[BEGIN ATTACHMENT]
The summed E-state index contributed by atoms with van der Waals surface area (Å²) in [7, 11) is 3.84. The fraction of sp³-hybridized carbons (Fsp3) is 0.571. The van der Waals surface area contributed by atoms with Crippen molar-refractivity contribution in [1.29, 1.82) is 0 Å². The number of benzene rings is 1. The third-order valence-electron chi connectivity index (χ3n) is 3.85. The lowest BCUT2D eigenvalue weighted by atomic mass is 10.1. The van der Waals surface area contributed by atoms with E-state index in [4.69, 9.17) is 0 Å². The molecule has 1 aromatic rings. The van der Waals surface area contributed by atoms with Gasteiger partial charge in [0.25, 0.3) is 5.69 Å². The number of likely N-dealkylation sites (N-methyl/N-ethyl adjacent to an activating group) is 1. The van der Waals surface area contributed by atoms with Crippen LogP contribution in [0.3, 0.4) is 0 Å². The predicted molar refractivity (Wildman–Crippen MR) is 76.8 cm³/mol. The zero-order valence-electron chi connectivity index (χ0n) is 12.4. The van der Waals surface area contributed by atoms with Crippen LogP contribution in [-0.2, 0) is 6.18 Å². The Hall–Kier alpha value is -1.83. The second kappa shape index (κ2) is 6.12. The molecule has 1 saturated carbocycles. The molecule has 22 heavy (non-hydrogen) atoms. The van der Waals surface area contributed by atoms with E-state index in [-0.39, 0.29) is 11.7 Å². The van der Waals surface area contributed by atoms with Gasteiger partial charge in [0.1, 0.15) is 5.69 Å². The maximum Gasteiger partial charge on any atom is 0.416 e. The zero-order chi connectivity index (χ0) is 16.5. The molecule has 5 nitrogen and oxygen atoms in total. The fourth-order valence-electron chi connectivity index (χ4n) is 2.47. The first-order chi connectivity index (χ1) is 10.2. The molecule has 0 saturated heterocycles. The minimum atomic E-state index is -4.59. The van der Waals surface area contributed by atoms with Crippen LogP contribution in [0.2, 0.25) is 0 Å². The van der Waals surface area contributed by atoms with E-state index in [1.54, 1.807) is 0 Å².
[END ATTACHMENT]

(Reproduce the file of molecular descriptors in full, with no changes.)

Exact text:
The summed E-state index contributed by atoms with van der Waals surface area (Å²) in [7, 11) is 3.84. The fraction of sp³-hybridized carbons (Fsp3) is 0.571. The van der Waals surface area contributed by atoms with Crippen molar-refractivity contribution in [1.29, 1.82) is 0 Å². The number of benzene rings is 1. The third-order valence-electron chi connectivity index (χ3n) is 3.85. The lowest BCUT2D eigenvalue weighted by atomic mass is 10.1. The van der Waals surface area contributed by atoms with E-state index in [4.69, 9.17) is 0 Å². The molecule has 1 aromatic rings. The van der Waals surface area contributed by atoms with Gasteiger partial charge in [0.25, 0.3) is 5.69 Å². The number of likely N-dealkylation sites (N-methyl/N-ethyl adjacent to an activating group) is 1. The van der Waals surface area contributed by atoms with Crippen LogP contribution in [0.3, 0.4) is 0 Å². The predicted molar refractivity (Wildman–Crippen MR) is 76.8 cm³/mol. The zero-order valence-electron chi connectivity index (χ0n) is 12.4. The van der Waals surface area contributed by atoms with Crippen LogP contribution in [-0.2, 0) is 6.18 Å². The Hall–Kier alpha value is -1.83. The second kappa shape index (κ2) is 6.12. The molecule has 1 saturated carbocycles. The molecule has 22 heavy (non-hydrogen) atoms. The van der Waals surface area contributed by atoms with E-state index in [-0.39, 0.29) is 11.7 Å². The van der Waals surface area contributed by atoms with Gasteiger partial charge in [0.1, 0.15) is 5.69 Å². The maximum Gasteiger partial charge on any atom is 0.416 e. The zero-order chi connectivity index (χ0) is 16.5. The molecule has 5 nitrogen and oxygen atoms in total. The fourth-order valence-electron chi connectivity index (χ4n) is 2.47. The first-order chi connectivity index (χ1) is 10.2. The molecule has 0 saturated heterocycles. The minimum atomic E-state index is -4.59. The van der Waals surface area contributed by atoms with Crippen LogP contribution in [0.2, 0.25) is 0 Å². The van der Waals surface area contributed by atoms with E-state index in [1.54, 1.807) is 0 Å².